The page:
Monday, June 15, 2009
The cancer finals
Why Lakers fans would celebrate winning a championship title by looting stores, torching police cars, and marching up a freeway onramp is a real head-scratcher to me.
I sure hope I keep my enthusiasm in check when my doctors give me the good news that my cancer is in remission. "Man Loots Comic Book Store, Tries to Lift MTA Bus Following Cancer Clearance": that's not going to play so well on Eyewitness News.
I fully expect to trounce cancer in this fight for my health, but I don't see myself lighting firecrackers on the sidewalk outside Kaiser Sunset in the immediate future.
Lately it has felt like cancer has the ball and I've been on the defense. Last week, I started to get scared about the spreading numbness in my face, lack of mobility of my mouth, and the increasing pain in my jaw.
Rather than wait for my next scheduled appointment with Dr. B1, my head and neck doctor, I emailed his office and described my symptoms, and told him that I wanted to see him sooner.
I got into his clinic on Friday morning before going to work.
I hear other people complain about feeling rushed during their doctor's visits, but Dr. B1 has always made me feel that he has as much time for me as I need. If anything, I'm the one who tries to rush through my appointments with him, by preparing detailed lists of all of my symptoms and writing out questions in advance of showing up in his clinic.
When Dr. B1 walked into the exam room on Friday, I thrust my legal pad into his hands and watched his expression as he read.
After reading what I had prepared, Dr. B1 felt my neck and face and asked me where I felt pain. He couldn't see much by looking into my mouth because I barely can open it, but he dropped the fiberoptic camera down my nostrils and got a look at my tongue and throat through the back door.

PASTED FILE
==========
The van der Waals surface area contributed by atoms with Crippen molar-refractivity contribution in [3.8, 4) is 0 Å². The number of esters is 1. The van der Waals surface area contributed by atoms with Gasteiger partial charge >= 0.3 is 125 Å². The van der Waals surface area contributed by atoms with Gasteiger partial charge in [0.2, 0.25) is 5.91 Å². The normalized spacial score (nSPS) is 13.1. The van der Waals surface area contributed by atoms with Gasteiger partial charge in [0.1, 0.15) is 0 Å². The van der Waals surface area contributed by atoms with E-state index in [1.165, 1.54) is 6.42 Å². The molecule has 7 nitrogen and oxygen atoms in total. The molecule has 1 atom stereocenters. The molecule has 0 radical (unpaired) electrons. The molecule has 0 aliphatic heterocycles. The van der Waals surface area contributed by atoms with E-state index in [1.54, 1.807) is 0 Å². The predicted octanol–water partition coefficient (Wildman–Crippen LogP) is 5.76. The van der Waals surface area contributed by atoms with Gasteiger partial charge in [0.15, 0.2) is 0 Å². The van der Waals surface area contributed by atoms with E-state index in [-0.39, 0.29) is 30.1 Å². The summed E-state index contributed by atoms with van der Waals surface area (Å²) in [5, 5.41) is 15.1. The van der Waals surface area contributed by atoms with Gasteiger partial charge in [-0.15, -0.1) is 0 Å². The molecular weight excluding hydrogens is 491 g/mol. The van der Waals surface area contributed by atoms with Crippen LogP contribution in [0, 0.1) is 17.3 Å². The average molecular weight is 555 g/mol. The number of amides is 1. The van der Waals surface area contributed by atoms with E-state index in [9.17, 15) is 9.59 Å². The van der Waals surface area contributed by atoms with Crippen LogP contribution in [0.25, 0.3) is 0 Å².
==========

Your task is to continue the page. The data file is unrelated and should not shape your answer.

Dr. B1's theory is that radiation therapy damaged my mandibular and inferior alveolar nerves, and that is what is causing the numbness and the rigid jaw. This isn't unexpected; in order to rout out cancer cells, radiation can damage healthy cells. Some of these cells will repair themselves over time, but it's too soon to determine what will happen in my case.
In the book by Gilda Radner that I just finished, she writes about about having similar numbness in her legs following her treatments. My facial numbness is uncomfortable and often painful, but at least I still have mobility. It's also a good thing that I can get nutrients and my HIV medication into my body through my G-tube, because there's no way I would be able to get anything in my mouth in this condition.
Dr. B1 also pointed out that my most recent MRI showed decreased fat in my mandible (jawbone), and that is another consequence of being radiated in my face. At least that MRI shows that my jawbone is in alignment with my gender. I'd have a lot of questions for my docs if what showed up on my MRI was a womandible.
Dr. B1 said that he could order more imaging tests to get a closer look at my face, but with a PET scan just around the corner, it would be best to hang tight for those results.
I guess I was naive in believing that the worst of my symptoms were behind me after I concluded radiation and chemotherapy. Here I am, more than two months after my treatments concluded, and side effects are still wreaking havoc.
So it looks like my fight against cancer is going into overtime, gang, and then after that I may be looking at an extended playoff season.
I'll keep my firecrackers dry for as long as it takes.